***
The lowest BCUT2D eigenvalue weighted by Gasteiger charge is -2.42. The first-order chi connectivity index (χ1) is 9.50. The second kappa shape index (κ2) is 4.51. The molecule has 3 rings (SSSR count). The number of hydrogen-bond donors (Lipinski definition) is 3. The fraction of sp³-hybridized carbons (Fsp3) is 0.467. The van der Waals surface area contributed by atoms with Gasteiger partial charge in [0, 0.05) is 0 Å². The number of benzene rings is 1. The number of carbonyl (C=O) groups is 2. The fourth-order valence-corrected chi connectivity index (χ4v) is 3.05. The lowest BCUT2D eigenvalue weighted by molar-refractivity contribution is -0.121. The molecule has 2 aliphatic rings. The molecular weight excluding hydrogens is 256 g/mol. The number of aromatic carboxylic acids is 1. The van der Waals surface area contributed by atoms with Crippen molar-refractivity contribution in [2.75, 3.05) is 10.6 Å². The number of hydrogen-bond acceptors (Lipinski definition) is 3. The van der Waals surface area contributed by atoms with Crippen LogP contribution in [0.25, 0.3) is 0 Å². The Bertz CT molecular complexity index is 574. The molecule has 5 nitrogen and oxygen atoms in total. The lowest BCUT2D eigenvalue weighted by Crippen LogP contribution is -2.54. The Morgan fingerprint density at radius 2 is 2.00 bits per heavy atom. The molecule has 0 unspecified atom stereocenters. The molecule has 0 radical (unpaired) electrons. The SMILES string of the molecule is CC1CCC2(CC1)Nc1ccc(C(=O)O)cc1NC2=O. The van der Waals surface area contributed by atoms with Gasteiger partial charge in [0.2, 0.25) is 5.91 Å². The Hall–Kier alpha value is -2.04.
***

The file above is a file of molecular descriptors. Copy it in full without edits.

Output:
The lowest BCUT2D eigenvalue weighted by Gasteiger charge is -2.42. The first-order chi connectivity index (χ1) is 9.50. The second kappa shape index (κ2) is 4.51. The molecule has 3 rings (SSSR count). The number of hydrogen-bond donors (Lipinski definition) is 3. The fraction of sp³-hybridized carbons (Fsp3) is 0.467. The van der Waals surface area contributed by atoms with Gasteiger partial charge in [0, 0.05) is 0 Å². The number of benzene rings is 1. The number of carbonyl (C=O) groups is 2. The fourth-order valence-corrected chi connectivity index (χ4v) is 3.05. The lowest BCUT2D eigenvalue weighted by molar-refractivity contribution is -0.121. The molecule has 2 aliphatic rings. The molecular weight excluding hydrogens is 256 g/mol. The number of aromatic carboxylic acids is 1. The van der Waals surface area contributed by atoms with Crippen molar-refractivity contribution in [2.75, 3.05) is 10.6 Å². The number of hydrogen-bond acceptors (Lipinski definition) is 3. The van der Waals surface area contributed by atoms with Crippen LogP contribution in [0.25, 0.3) is 0 Å². The Bertz CT molecular complexity index is 574. The molecule has 5 nitrogen and oxygen atoms in total. The lowest BCUT2D eigenvalue weighted by Crippen LogP contribution is -2.54. The Morgan fingerprint density at radius 2 is 2.00 bits per heavy atom. The molecule has 0 unspecified atom stereocenters. The molecule has 0 radical (unpaired) electrons. The SMILES string of the molecule is CC1CCC2(CC1)Nc1ccc(C(=O)O)cc1NC2=O. The van der Waals surface area contributed by atoms with Gasteiger partial charge in [0.2, 0.25) is 5.91 Å². The Hall–Kier alpha value is -2.04.